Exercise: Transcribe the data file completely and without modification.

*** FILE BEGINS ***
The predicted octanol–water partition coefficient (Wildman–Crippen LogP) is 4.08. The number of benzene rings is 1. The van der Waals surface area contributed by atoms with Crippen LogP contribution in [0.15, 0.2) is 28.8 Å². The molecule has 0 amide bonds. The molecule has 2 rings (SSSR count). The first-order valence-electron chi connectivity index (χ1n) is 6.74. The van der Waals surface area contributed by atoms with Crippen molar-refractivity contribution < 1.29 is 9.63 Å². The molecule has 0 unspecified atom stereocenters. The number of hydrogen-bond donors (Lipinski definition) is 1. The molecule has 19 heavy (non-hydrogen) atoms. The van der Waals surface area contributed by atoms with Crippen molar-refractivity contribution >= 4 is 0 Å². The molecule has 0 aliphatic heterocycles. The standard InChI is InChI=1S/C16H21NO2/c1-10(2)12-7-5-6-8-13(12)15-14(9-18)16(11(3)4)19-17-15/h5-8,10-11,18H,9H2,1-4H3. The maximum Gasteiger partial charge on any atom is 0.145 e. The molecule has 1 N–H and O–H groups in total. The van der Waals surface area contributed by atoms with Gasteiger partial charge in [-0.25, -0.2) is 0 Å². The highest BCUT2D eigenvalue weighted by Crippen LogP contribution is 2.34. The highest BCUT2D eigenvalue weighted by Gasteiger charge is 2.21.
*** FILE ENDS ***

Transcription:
The predicted octanol–water partition coefficient (Wildman–Crippen LogP) is 4.08. The number of benzene rings is 1. The van der Waals surface area contributed by atoms with Crippen LogP contribution in [0.15, 0.2) is 28.8 Å². The molecule has 0 amide bonds. The molecule has 2 rings (SSSR count). The first-order valence-electron chi connectivity index (χ1n) is 6.74. The van der Waals surface area contributed by atoms with Crippen molar-refractivity contribution < 1.29 is 9.63 Å². The molecule has 0 unspecified atom stereocenters. The number of hydrogen-bond donors (Lipinski definition) is 1. The molecule has 19 heavy (non-hydrogen) atoms. The van der Waals surface area contributed by atoms with Crippen molar-refractivity contribution >= 4 is 0 Å². The molecule has 0 aliphatic heterocycles. The standard InChI is InChI=1S/C16H21NO2/c1-10(2)12-7-5-6-8-13(12)15-14(9-18)16(11(3)4)19-17-15/h5-8,10-11,18H,9H2,1-4H3. The maximum Gasteiger partial charge on any atom is 0.145 e. The molecule has 1 N–H and O–H groups in total. The van der Waals surface area contributed by atoms with Gasteiger partial charge in [-0.25, -0.2) is 0 Å². The highest BCUT2D eigenvalue weighted by Crippen LogP contribution is 2.34. The highest BCUT2D eigenvalue weighted by Gasteiger charge is 2.21.